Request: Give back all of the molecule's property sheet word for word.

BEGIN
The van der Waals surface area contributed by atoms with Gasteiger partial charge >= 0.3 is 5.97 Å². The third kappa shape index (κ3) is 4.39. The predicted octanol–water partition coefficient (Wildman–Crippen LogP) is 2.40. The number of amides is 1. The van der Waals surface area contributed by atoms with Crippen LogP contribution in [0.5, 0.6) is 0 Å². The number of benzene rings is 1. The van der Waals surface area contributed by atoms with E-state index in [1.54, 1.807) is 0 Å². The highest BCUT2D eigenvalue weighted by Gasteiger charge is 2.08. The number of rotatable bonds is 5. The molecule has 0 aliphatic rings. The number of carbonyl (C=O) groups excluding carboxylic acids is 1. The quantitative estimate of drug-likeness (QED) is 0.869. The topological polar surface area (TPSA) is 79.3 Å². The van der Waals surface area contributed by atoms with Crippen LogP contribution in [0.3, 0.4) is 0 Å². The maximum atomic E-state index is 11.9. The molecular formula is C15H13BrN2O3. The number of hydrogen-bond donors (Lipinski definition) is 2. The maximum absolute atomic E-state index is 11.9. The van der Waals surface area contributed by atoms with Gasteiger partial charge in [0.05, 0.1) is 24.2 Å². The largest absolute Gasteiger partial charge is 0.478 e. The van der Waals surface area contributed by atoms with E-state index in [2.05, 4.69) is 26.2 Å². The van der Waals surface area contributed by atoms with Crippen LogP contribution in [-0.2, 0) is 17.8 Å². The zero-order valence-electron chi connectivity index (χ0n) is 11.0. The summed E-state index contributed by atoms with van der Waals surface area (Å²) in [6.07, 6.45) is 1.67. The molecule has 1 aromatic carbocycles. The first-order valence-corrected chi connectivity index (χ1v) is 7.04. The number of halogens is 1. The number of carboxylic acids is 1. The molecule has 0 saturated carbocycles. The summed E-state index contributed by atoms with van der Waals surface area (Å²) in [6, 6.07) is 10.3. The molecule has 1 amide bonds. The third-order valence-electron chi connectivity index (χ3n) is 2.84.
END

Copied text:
The van der Waals surface area contributed by atoms with Gasteiger partial charge >= 0.3 is 5.97 Å². The third kappa shape index (κ3) is 4.39. The predicted octanol–water partition coefficient (Wildman–Crippen LogP) is 2.40. The number of amides is 1. The van der Waals surface area contributed by atoms with Crippen LogP contribution in [0.5, 0.6) is 0 Å². The number of benzene rings is 1. The van der Waals surface area contributed by atoms with E-state index in [1.54, 1.807) is 0 Å². The highest BCUT2D eigenvalue weighted by Gasteiger charge is 2.08. The number of rotatable bonds is 5. The molecule has 0 aliphatic rings. The number of carbonyl (C=O) groups excluding carboxylic acids is 1. The quantitative estimate of drug-likeness (QED) is 0.869. The topological polar surface area (TPSA) is 79.3 Å². The van der Waals surface area contributed by atoms with Crippen LogP contribution in [0.3, 0.4) is 0 Å². The maximum atomic E-state index is 11.9. The molecular formula is C15H13BrN2O3. The number of hydrogen-bond donors (Lipinski definition) is 2. The maximum absolute atomic E-state index is 11.9. The van der Waals surface area contributed by atoms with Gasteiger partial charge in [0.05, 0.1) is 24.2 Å². The largest absolute Gasteiger partial charge is 0.478 e. The van der Waals surface area contributed by atoms with E-state index in [2.05, 4.69) is 26.2 Å². The van der Waals surface area contributed by atoms with Crippen LogP contribution in [-0.2, 0) is 17.8 Å². The zero-order valence-electron chi connectivity index (χ0n) is 11.0. The summed E-state index contributed by atoms with van der Waals surface area (Å²) in [6.07, 6.45) is 1.67. The molecule has 1 aromatic carbocycles. The first-order valence-corrected chi connectivity index (χ1v) is 7.04. The number of halogens is 1. The number of carboxylic acids is 1. The molecule has 0 saturated carbocycles. The summed E-state index contributed by atoms with van der Waals surface area (Å²) in [6, 6.07) is 10.3. The molecule has 1 amide bonds. The third-order valence-electron chi connectivity index (χ3n) is 2.84.